A blue streak of deals for chef Jason Santos

Jason Santos, here cooking for firefighters at Medford Fire Headquarters in 2013, sees his blue-tinted hair as a branding asset.
Jason Santos, here cooking for firefighters at Medford Fire Headquarters in 2013, sees his blue-tinted hair as a branding asset.JOSH REYNOLDS FOR THE BOSTON GLOBE/FILE 2013/Globe Freelance

You may soon run into Jason Santos and his blue hair in some unexpected places, like the shelves of your local Target or Walmart.

The chef has been trying to find ways to deploy his brand outside of his Boston restaurants, ever since his 2010 stint on Fox’s reality TV show “Hell’s Kitchen,” hosted by Gordon Ramsay. Santos began working with C3 Entertainment, a California-based licensing agency, in 2014. Last year, he landed his first licensing deal — one that put his name and face on a Master Card debit card.

In recent months, Santos has lined up licensing agreements for a line of sauces, a collection of unusual soda flavors, and a set of grow kits for herb and vegetable seeds. There has even been talk of a video game app and a line of blue-tinged pots and pans.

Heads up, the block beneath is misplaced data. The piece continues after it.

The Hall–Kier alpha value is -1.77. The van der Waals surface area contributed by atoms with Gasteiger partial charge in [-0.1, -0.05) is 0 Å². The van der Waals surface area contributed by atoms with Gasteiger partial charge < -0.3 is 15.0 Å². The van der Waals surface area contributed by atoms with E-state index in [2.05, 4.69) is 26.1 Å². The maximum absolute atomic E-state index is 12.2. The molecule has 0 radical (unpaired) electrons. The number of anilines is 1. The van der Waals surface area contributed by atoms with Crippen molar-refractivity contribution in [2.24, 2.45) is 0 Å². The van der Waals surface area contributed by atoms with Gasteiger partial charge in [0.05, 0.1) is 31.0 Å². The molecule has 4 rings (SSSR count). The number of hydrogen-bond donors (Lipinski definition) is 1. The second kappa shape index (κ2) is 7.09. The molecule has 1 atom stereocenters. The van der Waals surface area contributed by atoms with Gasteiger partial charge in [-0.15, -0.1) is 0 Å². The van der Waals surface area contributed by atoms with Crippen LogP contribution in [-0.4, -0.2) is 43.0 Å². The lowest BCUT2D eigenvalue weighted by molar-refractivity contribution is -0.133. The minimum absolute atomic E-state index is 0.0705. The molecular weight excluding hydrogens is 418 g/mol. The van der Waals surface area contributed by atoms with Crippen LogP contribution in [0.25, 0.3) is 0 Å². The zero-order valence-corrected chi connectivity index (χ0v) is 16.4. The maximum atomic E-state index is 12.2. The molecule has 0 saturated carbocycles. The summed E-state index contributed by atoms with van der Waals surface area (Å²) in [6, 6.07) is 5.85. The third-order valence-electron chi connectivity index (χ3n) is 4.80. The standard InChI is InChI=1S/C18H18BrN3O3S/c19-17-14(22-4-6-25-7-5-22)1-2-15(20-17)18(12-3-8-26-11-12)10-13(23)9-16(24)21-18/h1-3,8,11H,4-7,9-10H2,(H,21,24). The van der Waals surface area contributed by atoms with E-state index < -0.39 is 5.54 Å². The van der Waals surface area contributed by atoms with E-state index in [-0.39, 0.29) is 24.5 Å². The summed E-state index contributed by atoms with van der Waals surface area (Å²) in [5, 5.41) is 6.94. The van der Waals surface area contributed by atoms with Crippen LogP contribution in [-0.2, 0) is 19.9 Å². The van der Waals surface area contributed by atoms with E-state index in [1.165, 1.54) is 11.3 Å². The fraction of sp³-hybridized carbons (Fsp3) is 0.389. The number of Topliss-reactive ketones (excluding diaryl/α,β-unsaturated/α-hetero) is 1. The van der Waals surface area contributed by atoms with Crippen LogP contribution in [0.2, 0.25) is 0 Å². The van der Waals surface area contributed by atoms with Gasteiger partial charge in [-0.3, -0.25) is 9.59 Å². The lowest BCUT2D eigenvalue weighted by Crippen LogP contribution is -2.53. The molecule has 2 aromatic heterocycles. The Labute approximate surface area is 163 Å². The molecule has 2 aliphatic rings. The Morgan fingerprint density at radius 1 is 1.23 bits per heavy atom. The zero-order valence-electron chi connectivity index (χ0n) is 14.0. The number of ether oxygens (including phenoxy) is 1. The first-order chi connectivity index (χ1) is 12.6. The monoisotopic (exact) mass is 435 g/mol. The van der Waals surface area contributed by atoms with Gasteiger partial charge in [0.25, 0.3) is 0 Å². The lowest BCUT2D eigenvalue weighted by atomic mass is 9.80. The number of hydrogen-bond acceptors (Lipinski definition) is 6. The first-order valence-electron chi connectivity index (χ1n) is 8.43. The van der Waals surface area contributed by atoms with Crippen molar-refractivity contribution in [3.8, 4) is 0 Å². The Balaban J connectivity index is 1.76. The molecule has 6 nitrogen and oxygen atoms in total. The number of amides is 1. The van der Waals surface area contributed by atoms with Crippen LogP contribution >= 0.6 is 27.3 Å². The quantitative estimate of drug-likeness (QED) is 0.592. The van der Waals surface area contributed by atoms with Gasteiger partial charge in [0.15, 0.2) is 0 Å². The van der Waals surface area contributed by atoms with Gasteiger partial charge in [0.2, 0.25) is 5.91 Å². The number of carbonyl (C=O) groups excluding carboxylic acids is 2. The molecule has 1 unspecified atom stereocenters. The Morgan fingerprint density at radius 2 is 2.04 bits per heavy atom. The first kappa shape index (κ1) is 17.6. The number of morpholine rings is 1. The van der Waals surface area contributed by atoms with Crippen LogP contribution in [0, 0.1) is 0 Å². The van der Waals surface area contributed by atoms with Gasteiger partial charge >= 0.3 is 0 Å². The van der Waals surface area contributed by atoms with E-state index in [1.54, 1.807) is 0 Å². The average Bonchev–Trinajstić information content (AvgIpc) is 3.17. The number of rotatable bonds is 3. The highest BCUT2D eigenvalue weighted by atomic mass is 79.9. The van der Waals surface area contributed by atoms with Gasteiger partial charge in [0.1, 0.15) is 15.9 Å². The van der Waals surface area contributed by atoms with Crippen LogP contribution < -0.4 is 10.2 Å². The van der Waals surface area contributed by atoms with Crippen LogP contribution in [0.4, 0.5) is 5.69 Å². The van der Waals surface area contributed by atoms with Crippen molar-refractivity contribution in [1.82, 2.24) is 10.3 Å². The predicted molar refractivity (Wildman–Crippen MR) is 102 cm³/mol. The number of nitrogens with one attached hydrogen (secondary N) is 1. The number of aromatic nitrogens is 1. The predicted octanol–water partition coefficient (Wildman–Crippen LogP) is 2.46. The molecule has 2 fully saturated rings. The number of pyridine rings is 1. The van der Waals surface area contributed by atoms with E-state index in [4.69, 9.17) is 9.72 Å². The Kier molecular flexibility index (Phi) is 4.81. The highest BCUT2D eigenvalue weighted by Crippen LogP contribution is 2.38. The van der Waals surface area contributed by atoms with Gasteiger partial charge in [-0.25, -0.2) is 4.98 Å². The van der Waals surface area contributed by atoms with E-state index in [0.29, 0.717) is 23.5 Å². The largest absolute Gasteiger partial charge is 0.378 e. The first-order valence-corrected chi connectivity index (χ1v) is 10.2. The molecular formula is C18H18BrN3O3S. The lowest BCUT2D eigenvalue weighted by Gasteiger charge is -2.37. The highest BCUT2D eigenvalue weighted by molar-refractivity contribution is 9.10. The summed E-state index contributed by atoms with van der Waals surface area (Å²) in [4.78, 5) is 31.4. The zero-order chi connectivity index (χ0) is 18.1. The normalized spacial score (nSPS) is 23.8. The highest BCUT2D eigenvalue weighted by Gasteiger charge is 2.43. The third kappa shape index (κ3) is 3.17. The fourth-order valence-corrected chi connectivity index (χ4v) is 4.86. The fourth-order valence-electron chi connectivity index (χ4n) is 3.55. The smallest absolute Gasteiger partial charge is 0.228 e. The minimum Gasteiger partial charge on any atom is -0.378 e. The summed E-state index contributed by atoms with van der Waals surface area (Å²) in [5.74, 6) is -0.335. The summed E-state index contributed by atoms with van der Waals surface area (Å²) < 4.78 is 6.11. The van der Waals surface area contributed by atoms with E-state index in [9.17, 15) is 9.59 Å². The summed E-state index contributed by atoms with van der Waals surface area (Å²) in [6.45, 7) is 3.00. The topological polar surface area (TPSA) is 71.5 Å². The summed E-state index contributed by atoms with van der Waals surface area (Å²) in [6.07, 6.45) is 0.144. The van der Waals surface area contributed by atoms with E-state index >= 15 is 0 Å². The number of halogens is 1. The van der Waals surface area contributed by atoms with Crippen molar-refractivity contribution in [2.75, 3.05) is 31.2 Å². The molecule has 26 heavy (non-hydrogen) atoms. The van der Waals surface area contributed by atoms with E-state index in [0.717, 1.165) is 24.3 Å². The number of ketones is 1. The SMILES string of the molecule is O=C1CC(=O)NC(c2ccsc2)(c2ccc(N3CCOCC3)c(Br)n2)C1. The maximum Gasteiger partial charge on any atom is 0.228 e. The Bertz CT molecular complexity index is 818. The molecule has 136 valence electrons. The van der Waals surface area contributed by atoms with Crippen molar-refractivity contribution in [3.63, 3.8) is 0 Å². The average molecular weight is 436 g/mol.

“Once I got one thing, now it’s snowballing,” Santos says. “Now, I’ve got a whole bunch of deals on the table.”

Santos says his restaurant work remains his main passion: He’s busy tending to Abby Lane in the Theater District and Back Bay Harry’s, as well as Buttermilk & Bourbon, a new place that will open later this fall in the Back Bay. The licensing stuff? He says that’s just a hobby.

“I don’t go out and rock climb on Saturdays,” Santos says. “I go out and try to work my brand.”

Santos concedes that his blue hair has turned into an important asset, by helping to make him more memorable. It all started almost by accident, more than 20 years ago when Santos, on a whim, decided to dye his hair in a hotel room before an appearance on NBC’s “Today” show.

“It just took off,” Santos says. “[But] I just turned 40. How much longer can I rock blue hair?”


With all these products coming to stores with his mug on them, Santos has already solved his own question. The answer? Many years to come. — JON CHESTO

Virtually groundbreaking moment in Roxbury

It was not your typical building groundbreaking, and not just because it involved virtual-reality goggles.

Suffolk Construction’s long-waited $50 million expansion of its Roxbury headquarters got underway last Thursday. It was an event that attracted what seemed like the brain trust of City Hall.

In addition to Mayor Martin J. Walsh, four city councilors were attendance: president Michelle Wu, Frank Baker, Tito Jackson, and Bill Linehan. From the agency formerly known as the Boston Redevelopment Authority were its director, Brian Golden, and director of planning, Sara Myerson.

Two members of Walsh’s cabinet also showed up: economic chief John Barros and housing honcho Sheila Dillon.

Even Attorney General Maura Healey was on hand.

Suffolk CEO John Fish in his remarks explained that Healey came to champion Roxbury.